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| editorial |
| creative encounters |
Holistic Science and Human Life K.L.
Spiritual Poetry and Interfaith Understanding
Drinking from Many Wells excerpts from an interfaith journey
Guru Granth Sahib its meaning in the modern pluralistic world
| reflections |
| voices of youth |
| practically speaking |
| focus on the interreligious movement |
Building and Deepening a Movement
| in review |
| poetry |
| prayers and meditation |
To pray you open your whole self
|Mahatma Gandhi's Room
In Ahmadebad, India, one of Gandhi's ashrams is preserved as a museum. This issue's cover photo, by Cetta Kenney, is of the tiny cell where Gandhi-ji wrote, meditated, spun thread, and occasionally slept. Visiting the ashram complex is a wonderfully informative experience, but entering this simple chamber can be almost transformative.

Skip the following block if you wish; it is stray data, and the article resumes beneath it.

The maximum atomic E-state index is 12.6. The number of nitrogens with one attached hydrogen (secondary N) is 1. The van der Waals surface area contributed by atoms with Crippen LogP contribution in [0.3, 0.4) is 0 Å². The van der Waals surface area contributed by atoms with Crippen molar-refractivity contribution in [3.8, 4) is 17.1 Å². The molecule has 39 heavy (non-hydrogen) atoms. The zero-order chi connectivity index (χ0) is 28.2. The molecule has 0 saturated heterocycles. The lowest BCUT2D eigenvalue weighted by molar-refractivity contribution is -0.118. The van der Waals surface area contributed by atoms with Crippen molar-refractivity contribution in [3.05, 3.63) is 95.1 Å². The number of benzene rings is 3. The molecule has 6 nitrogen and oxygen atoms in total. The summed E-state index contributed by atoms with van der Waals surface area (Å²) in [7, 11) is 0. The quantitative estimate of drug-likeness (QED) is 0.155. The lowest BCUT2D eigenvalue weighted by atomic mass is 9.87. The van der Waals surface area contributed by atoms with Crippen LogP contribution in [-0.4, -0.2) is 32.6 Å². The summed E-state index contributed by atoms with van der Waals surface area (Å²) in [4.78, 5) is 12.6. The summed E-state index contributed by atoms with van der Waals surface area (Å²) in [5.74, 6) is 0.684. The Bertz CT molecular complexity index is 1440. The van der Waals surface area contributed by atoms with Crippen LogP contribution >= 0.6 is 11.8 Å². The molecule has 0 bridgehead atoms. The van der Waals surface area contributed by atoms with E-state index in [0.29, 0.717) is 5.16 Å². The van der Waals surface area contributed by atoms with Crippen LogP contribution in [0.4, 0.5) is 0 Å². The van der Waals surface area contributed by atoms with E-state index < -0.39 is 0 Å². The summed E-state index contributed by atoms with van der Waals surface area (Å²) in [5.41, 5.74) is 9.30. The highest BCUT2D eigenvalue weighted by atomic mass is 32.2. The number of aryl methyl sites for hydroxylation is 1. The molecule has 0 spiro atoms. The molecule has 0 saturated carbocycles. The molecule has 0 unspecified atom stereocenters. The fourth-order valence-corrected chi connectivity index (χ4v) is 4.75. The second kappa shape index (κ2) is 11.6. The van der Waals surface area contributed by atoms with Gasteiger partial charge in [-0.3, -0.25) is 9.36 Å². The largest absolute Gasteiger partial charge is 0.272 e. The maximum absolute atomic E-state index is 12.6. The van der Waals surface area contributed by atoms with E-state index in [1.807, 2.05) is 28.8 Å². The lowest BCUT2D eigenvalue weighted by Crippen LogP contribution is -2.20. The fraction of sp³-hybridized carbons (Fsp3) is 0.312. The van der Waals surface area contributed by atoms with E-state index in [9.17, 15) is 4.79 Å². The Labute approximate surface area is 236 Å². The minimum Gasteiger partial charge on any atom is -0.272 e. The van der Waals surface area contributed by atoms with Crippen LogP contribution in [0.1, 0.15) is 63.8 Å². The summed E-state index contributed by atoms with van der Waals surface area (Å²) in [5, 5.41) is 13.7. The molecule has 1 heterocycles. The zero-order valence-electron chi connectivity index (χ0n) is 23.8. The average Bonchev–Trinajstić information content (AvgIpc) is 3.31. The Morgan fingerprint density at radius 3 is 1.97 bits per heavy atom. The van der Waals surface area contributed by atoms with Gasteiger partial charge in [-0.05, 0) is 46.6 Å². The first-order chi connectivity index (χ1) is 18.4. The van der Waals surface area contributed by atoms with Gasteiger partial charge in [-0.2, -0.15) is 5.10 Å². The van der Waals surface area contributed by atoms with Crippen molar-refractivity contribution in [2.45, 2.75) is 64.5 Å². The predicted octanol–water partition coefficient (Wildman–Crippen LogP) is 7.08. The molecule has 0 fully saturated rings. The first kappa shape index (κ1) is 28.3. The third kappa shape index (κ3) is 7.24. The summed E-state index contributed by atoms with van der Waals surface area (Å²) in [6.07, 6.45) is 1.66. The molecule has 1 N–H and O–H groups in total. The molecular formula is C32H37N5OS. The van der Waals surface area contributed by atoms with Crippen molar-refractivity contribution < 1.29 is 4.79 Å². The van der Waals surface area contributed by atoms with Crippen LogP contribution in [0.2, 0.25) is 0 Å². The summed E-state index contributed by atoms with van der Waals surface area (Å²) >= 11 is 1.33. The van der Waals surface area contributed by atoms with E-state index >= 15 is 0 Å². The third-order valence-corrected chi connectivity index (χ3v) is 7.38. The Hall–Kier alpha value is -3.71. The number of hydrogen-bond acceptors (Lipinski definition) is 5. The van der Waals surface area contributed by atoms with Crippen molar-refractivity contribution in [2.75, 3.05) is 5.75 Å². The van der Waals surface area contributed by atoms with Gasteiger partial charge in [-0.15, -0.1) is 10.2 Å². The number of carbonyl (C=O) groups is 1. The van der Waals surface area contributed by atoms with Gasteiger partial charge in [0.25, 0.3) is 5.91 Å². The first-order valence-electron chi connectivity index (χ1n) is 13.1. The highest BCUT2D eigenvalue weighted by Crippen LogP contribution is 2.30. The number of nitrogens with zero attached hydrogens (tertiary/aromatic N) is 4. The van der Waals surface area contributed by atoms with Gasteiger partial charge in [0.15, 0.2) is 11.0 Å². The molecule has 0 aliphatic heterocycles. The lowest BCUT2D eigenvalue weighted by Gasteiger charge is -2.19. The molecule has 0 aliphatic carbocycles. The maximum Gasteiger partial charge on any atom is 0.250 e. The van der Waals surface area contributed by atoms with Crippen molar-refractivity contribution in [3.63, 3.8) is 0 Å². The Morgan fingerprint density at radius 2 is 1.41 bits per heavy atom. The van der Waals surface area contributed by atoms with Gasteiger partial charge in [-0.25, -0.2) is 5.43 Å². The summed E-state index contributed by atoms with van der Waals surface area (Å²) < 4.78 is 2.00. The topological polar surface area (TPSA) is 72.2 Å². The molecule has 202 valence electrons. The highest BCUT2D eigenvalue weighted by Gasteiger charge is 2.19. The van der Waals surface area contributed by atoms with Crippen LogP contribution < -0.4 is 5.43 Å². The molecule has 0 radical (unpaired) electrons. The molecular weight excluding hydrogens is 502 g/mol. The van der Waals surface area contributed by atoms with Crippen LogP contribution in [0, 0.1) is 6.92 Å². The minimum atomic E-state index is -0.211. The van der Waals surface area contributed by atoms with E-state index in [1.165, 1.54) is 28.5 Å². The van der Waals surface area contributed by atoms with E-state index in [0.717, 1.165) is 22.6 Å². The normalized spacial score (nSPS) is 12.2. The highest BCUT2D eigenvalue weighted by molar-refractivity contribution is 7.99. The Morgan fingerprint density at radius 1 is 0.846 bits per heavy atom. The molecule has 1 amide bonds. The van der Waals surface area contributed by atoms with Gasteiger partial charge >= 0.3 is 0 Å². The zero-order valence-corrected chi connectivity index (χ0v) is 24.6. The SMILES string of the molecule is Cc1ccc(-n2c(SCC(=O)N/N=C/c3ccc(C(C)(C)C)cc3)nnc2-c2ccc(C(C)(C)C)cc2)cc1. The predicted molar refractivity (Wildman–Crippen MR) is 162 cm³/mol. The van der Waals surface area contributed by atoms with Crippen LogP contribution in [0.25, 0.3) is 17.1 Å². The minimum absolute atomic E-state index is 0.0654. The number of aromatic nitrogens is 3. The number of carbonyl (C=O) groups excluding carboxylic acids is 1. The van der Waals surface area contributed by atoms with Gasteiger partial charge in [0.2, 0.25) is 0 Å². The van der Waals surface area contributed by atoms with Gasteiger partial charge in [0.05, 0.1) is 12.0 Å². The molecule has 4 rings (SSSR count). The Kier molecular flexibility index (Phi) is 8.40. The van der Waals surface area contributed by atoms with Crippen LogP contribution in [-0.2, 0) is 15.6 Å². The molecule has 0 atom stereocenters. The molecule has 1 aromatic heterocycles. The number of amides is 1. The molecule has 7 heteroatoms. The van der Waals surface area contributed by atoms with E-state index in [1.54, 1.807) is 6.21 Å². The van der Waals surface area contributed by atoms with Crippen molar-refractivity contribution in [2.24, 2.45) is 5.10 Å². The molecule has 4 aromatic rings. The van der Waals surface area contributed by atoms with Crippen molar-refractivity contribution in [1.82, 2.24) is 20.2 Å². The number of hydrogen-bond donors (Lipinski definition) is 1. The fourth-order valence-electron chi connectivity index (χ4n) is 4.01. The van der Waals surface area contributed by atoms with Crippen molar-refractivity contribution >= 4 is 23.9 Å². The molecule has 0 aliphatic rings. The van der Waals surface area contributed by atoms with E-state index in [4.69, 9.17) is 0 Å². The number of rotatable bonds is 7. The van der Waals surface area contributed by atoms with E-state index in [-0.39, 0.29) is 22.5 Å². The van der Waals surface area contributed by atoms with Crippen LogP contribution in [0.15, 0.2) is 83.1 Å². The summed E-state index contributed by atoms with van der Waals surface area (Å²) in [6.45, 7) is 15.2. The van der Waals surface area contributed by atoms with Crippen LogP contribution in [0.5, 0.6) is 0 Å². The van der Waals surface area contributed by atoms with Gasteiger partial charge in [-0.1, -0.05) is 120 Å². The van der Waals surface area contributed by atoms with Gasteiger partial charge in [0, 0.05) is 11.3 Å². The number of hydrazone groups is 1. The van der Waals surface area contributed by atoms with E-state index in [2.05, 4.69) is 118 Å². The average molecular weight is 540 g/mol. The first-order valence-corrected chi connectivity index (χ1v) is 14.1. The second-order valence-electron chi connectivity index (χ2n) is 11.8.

Perhaps most evocative for me was the sight of the spinning wheel. For the Mahatma, the idea of "self-reliance" had become one of the principle symbols of the fight for independence from the British Raj. Two symbols of that movement became preeminent. One was salt; the other was the spinning wheel.
When Gandhi led the famous "salt march" in 1930, it was not only an act of civil disobedience but a clarion call to authenticity. The "poorest in the land" could subsist without the British-taxed salt.
But the spinning-wheel movement was even more evocative. The boycott of European-made cloth called Indians back to their ancestral roots. The inexpensive cloth that Gandhi and his followers made (khadi) was a celebration of self-sufficiency.
His wheel (charakha) became the symbol for an age.
Gandhi's Room, Ahmedabad, India; photo Cetta Kenney